(MoneyWatch) In medieval England, nobles owned serfs who worked the land and owed everything -- their homes, their jobs, the small percentage of produce they kept -- to the lord of the manor. By the time of the Industrial Revolution, this feudal arrangement had disintegrated, only to be replaced by mighty industrialists who could instruct their workers on how to vote.
The resulting "rotten boroughs" could be delivered to the candidate most partial to the factory owner or manufacturer. It took centuries of electoral reform before anything approaching a democratic election was made possible in England.
I was reminded of this history lesson recently when I read in the New York Times that some business leaders have taken to writing to their workforce to "instruct" them on the merits of one or the other of the candidates in the U.S. presidential election. The letters are often threatening, implying (without much subtlety) that the success of one candidate could cause errant voters to lose their jobs.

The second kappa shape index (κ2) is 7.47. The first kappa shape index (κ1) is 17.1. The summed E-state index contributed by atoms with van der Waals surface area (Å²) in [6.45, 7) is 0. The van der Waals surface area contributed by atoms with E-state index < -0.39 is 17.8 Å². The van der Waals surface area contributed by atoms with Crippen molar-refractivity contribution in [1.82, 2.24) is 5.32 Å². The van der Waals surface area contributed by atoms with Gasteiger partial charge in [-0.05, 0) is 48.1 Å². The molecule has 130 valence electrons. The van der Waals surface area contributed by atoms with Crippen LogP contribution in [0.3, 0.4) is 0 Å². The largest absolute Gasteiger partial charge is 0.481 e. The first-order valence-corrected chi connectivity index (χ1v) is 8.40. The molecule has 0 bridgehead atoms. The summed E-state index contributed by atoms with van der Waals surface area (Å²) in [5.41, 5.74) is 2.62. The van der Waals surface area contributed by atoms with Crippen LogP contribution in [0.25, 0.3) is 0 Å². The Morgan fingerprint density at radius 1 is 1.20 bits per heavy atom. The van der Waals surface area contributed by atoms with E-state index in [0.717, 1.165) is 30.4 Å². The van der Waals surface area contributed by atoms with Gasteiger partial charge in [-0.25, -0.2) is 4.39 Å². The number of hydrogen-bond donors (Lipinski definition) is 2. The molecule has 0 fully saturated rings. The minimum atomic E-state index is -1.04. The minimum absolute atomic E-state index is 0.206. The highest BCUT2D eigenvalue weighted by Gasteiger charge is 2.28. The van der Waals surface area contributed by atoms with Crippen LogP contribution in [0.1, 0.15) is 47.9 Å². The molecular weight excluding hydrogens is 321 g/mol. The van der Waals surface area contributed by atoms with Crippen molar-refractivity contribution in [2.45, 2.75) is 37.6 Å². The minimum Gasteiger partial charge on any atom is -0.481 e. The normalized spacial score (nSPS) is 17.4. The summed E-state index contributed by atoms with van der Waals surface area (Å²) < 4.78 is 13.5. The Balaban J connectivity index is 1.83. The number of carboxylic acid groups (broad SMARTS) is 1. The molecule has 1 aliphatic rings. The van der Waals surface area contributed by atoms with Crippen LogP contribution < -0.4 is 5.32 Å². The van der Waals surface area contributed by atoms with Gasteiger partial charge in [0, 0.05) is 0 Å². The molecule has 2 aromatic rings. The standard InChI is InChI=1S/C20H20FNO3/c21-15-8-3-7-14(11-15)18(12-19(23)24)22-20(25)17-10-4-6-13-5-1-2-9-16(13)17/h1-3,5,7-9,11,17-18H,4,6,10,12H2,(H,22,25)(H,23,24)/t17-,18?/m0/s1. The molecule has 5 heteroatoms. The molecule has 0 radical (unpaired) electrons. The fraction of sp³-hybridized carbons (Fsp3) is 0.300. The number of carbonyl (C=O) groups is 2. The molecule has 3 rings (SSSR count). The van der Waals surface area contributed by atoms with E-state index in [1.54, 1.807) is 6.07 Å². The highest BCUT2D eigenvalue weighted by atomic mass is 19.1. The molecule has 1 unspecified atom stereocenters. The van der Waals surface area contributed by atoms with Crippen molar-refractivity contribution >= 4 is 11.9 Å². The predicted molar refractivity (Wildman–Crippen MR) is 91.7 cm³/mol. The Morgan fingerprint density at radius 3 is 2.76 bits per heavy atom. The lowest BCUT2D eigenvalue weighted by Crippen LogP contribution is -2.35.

"The economy doesn't currently pose a threat to your job. What does threaten your job, however, is another four years of the same presidential administration," wrote David A. Siegel, CEO of Westgate Resorts, in a letter to employees of the company, according to the Times. "If any new taxes are levied on me, or my company, as our current president plans, I will have no choice but to reduce the size of this company."
There's been much debate about whether this kind of corporate communication is legal, advisable, productive or wise. Personally, I've never found attempting to intimidate the people who create my wealth to be a particularly inspiring way to get them to do a better job every day. I think that if you treat people like serfs, you can't be surprised if you get peasants.
So I think this kind of corporate communication is, at the very least, a stupid way to run a business. Telling creative people how to think is a sure-fire way of ensuring that they won't want to. I'm also very disappointed to see what should be modern companies acting like dead civilizations. I don't care whose side these executives are on. They live in -- and belong to -- the past.